405. Real Analysis (3)
Theory of functions of a real variable; sequences and series, limits, continuity, derivatives, the Riemann integral and other topics. (Prerequisites: MATH 215 and 303). FALL.
104. Finite Mathematics (3)
An introduction to systems of linear equations, matrix theory, linear programming, set theory, logic, probability, and other topics. (Prerequisite: MATH 101 or Mathematics Placement Policy). FALL, SPRING.
204. Elementary Statistics (3)
An introduction to the basic principles of statistics, computation of statistics, probability distributions, estimation, confidence intervals, hypothesis testing, and correlation and regression. (Prerequisites: MATH 104 or 115 or Mathematics Placement Policy). FALL, SPRING.
216. Discrete Mathematics (3)
An introduction to Boolean algebra, combinatorics, graph theory, recursion, set theory, set theory, and trees. (Prerequisite: MATH 135). SPRING.
304. Theory of Probability (3)
Descriptive statistics, probability and counting techniques, discrete and continuous distributions, the correlation coefficient, and least squares regression. (Prerequisite: MATH 205). FALL.
314. Theory of Mathematical Statistics (3)
Sampling theory, point and interval estimation, order statistics, tests of hypothesis, nonparametric methods, statistical quality control, and experimental design. (Prerequisite: MATH 304). SPRING.
324. Numerical Analysis (3)
An introduction to numerical analysis in finding roots of polynomials, polynomial approximation, finite difference calculus, summation calculus, and selected topics in computer programming. (Prerequisite: MATH 205). FALL.
303. Linear Algebra and Matrices (3)
Matrices, determinants, systems of linear equations, vector spaces, linear transformations, eigenvectors and eigenvalues. (Prerequisite: MATH 205). FALL.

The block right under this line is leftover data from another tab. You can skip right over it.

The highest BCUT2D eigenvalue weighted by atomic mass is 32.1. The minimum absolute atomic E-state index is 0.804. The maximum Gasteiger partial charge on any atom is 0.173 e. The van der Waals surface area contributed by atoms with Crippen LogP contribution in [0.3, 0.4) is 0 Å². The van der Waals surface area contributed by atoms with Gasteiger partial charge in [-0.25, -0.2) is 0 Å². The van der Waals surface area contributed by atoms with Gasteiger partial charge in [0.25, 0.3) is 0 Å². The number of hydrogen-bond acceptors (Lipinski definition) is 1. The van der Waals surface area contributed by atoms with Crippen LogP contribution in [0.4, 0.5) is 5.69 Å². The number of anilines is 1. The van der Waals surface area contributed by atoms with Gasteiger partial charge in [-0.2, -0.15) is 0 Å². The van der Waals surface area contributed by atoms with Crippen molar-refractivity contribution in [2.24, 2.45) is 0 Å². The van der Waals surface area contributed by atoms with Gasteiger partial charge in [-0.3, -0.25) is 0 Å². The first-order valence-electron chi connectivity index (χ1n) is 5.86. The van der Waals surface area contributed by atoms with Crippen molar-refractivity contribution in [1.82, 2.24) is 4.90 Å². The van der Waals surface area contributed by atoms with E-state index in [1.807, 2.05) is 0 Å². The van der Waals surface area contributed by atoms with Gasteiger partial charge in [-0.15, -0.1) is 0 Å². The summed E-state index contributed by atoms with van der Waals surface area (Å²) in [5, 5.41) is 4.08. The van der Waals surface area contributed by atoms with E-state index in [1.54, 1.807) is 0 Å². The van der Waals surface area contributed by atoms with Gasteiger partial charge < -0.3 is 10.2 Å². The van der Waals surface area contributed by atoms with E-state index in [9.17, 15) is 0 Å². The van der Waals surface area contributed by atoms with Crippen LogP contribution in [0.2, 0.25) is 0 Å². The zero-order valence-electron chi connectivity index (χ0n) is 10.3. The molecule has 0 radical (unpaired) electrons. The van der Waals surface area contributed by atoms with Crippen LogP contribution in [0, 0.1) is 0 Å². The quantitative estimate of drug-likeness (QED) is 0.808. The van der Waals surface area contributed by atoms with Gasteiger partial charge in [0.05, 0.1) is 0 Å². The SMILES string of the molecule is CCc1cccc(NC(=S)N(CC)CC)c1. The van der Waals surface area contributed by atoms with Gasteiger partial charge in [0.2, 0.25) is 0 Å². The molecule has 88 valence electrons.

309. Topics in Mathematics (1-3)
Topics of interest to faculty and students. Sample topics include, but are not limited to, numerical analysis, graph theory, advanced discrete math, advanced multivariable calculus, partial differential equations, history of mathematics. May be repeated for credit if the topic is different. OFFERED AS NEEDED.
313. Abstract Algebra (3)
An introduction to the theory of groups, rings, and fields. (Prerequisite: MATH 303). SPRING.
323. Geometry (3)
A survey of topics in geometry including historical topics, elements of logic, foundations in Euclidean geometry, and introduction to non-Euclidean geometry using the hyperbolic model. This course emphasizes different methods of proof. (Prerequisite: MATH 205). SPRING.
403. Number Theory (3)
Divisibility, primes, congruences, multiplicative functions, primitive roots, quadratic residues, quadratic reciprocity, and other topics. (Prerequisite: MATH 313). FALL.
410. Advanced Topics in Mathematics (1-3)
Advanced topics of interest to faculty and students. Sample topics include, but are not limited to, complex analysis, topology, operations research, advanced topics in linear algebra, abstract algebra, geometry and statistics. May be repeated for credit if the topic is different. OFFERED AS NEEDED.
420. Capstone: Mathematics (1)
Students will deepen their understanding of the content of core undergraduate mathematics courses while investigating the relevance of mathematics to other fields of study. Among those instruments used to assess student performance will be a report. An oral presentation is also required. (Prerequisite: MATH 313). SPRING.
199. Exploratory Internship (1-3)
299. Experimental Course (1-3)
399. Professional Internship (1-12)
451. Independent Study (1-3)
Advanced topics for students planning further study in mathematics. (Prerequisites: B average in mathematics and department chairperson’s written permissions.)